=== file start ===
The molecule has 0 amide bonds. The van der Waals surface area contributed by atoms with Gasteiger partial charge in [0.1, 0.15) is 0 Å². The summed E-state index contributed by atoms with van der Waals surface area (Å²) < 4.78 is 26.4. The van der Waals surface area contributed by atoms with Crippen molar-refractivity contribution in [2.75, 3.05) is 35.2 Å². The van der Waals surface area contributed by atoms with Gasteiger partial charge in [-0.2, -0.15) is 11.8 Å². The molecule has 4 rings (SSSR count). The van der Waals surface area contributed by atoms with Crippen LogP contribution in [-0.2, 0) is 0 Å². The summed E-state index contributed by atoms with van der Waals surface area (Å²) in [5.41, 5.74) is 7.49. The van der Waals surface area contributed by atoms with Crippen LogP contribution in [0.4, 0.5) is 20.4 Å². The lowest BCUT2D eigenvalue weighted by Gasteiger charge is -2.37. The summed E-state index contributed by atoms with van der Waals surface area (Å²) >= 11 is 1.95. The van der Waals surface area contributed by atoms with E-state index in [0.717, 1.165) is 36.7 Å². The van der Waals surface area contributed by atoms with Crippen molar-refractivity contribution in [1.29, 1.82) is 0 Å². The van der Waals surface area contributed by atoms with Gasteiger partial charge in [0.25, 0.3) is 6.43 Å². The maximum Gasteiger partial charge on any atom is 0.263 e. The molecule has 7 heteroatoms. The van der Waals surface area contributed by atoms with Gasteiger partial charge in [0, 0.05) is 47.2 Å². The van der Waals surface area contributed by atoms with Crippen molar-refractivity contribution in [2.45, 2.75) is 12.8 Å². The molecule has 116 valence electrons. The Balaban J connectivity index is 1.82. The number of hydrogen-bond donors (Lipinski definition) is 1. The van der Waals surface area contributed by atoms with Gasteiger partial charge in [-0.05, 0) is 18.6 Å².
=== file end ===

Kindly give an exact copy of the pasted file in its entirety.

The molecule has 0 amide bonds. The van der Waals surface area contributed by atoms with Gasteiger partial charge in [0.1, 0.15) is 0 Å². The summed E-state index contributed by atoms with van der Waals surface area (Å²) < 4.78 is 26.4. The van der Waals surface area contributed by atoms with Crippen molar-refractivity contribution in [2.75, 3.05) is 35.2 Å². The van der Waals surface area contributed by atoms with Gasteiger partial charge in [-0.2, -0.15) is 11.8 Å². The molecule has 4 rings (SSSR count). The van der Waals surface area contributed by atoms with Crippen LogP contribution in [-0.2, 0) is 0 Å². The summed E-state index contributed by atoms with van der Waals surface area (Å²) in [5.41, 5.74) is 7.49. The van der Waals surface area contributed by atoms with Crippen LogP contribution in [0.4, 0.5) is 20.4 Å². The lowest BCUT2D eigenvalue weighted by Gasteiger charge is -2.37. The summed E-state index contributed by atoms with van der Waals surface area (Å²) >= 11 is 1.95. The van der Waals surface area contributed by atoms with E-state index in [0.717, 1.165) is 36.7 Å². The van der Waals surface area contributed by atoms with Crippen molar-refractivity contribution in [1.29, 1.82) is 0 Å². The van der Waals surface area contributed by atoms with Gasteiger partial charge in [0.25, 0.3) is 6.43 Å². The maximum Gasteiger partial charge on any atom is 0.263 e. The molecule has 7 heteroatoms. The van der Waals surface area contributed by atoms with Gasteiger partial charge in [0, 0.05) is 47.2 Å². The van der Waals surface area contributed by atoms with Crippen molar-refractivity contribution in [2.45, 2.75) is 12.8 Å². The molecule has 116 valence electrons. The Balaban J connectivity index is 1.82. The number of hydrogen-bond donors (Lipinski definition) is 1. The van der Waals surface area contributed by atoms with Gasteiger partial charge in [-0.05, 0) is 18.6 Å².